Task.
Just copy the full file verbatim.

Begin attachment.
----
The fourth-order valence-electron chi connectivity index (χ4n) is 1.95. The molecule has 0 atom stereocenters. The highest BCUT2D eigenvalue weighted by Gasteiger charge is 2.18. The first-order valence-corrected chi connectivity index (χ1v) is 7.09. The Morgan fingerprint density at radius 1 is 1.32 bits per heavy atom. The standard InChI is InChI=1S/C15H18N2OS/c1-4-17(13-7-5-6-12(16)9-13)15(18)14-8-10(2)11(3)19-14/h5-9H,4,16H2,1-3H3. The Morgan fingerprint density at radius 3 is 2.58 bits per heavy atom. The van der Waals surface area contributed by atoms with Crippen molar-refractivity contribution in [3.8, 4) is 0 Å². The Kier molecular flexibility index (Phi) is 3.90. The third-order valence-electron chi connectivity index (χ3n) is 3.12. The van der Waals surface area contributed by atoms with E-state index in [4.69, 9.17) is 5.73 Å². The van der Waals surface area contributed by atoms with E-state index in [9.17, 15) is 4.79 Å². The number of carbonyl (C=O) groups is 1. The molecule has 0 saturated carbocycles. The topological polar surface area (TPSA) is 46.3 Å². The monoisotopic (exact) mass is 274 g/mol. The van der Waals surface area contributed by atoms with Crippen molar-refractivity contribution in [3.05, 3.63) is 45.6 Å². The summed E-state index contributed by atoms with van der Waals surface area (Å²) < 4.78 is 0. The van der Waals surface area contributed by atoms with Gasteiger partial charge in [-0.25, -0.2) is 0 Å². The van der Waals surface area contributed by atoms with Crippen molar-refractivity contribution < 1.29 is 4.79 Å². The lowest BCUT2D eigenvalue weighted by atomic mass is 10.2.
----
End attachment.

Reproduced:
The fourth-order valence-electron chi connectivity index (χ4n) is 1.95. The molecule has 0 atom stereocenters. The highest BCUT2D eigenvalue weighted by Gasteiger charge is 2.18. The first-order valence-corrected chi connectivity index (χ1v) is 7.09. The Morgan fingerprint density at radius 1 is 1.32 bits per heavy atom. The standard InChI is InChI=1S/C15H18N2OS/c1-4-17(13-7-5-6-12(16)9-13)15(18)14-8-10(2)11(3)19-14/h5-9H,4,16H2,1-3H3. The Morgan fingerprint density at radius 3 is 2.58 bits per heavy atom. The van der Waals surface area contributed by atoms with Crippen molar-refractivity contribution in [3.8, 4) is 0 Å². The Kier molecular flexibility index (Phi) is 3.90. The third-order valence-electron chi connectivity index (χ3n) is 3.12. The van der Waals surface area contributed by atoms with E-state index in [4.69, 9.17) is 5.73 Å². The van der Waals surface area contributed by atoms with E-state index in [9.17, 15) is 4.79 Å². The number of carbonyl (C=O) groups is 1. The molecule has 0 saturated carbocycles. The topological polar surface area (TPSA) is 46.3 Å². The monoisotopic (exact) mass is 274 g/mol. The van der Waals surface area contributed by atoms with Crippen molar-refractivity contribution in [3.05, 3.63) is 45.6 Å². The summed E-state index contributed by atoms with van der Waals surface area (Å²) < 4.78 is 0. The van der Waals surface area contributed by atoms with Gasteiger partial charge in [-0.25, -0.2) is 0 Å². The van der Waals surface area contributed by atoms with Crippen molar-refractivity contribution < 1.29 is 4.79 Å². The lowest BCUT2D eigenvalue weighted by atomic mass is 10.2.